The Stories of Vladimir Nabokov edited by Dmitri Nabokov
Vladimir Nabokov wrote his first short story in 1921, when he was a twenty-two-yearold Russian émigré student at Cambridge University. Over the next two decades, living first in Berlin and later in Paris, he would produce, in Russian, a total of 55 stories. His first novel, Mary, appeared in 1926, and this longer narrative form soon became his primary vehicle. After his immigration to the United States in 1940, and his switch to English, he would write only ten new stories—though at least three of them are quite remarkable, and their publication in magazines like the New Yorker and the Atlantic Monthly played an important role in establishing his American reputation. After the 1950′s, he wrote no more stories.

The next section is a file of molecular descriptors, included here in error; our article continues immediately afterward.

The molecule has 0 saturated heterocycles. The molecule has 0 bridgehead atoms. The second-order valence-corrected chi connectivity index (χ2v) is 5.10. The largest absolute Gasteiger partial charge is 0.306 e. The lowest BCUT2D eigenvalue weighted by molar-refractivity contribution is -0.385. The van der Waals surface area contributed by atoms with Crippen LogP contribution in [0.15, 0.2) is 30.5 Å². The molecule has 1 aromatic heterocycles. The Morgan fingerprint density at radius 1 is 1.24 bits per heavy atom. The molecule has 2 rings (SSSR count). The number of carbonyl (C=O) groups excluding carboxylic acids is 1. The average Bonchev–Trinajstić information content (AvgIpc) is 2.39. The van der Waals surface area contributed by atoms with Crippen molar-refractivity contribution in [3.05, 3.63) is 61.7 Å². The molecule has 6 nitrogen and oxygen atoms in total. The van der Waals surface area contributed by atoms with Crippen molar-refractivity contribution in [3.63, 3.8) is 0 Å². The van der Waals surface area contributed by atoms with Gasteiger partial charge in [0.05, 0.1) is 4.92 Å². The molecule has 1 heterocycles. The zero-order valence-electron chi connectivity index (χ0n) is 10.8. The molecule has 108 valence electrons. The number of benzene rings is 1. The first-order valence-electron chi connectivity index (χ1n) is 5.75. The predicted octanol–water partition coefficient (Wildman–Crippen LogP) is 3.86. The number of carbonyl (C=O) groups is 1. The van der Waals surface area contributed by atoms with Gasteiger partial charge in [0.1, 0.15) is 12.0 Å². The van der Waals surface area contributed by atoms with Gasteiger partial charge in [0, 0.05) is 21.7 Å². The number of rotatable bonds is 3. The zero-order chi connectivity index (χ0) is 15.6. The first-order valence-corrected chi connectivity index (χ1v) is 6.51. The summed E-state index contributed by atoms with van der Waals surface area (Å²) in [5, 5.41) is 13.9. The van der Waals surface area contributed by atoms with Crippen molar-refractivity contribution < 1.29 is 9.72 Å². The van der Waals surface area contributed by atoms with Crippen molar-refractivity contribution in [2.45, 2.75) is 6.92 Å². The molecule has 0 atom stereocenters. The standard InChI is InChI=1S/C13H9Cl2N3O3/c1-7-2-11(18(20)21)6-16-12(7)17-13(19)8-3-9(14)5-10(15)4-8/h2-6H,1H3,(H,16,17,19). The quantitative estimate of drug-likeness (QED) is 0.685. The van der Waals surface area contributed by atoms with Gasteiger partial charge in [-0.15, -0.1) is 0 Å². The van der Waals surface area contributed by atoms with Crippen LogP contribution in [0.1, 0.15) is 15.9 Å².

It is good to have the complete stories, including thirteen Russian ones never before translated, in a single volume. The collection contains a half-dozen minor masterpieces and many other works that afford pleasures large and small, and some of which also illustrate the characteristic defects of Nabokov’s artistic virtues. Taken together, the stories highlight features of Nabokov’s vision of humanity that are often not kept sufficiently in view by critics of his novels.
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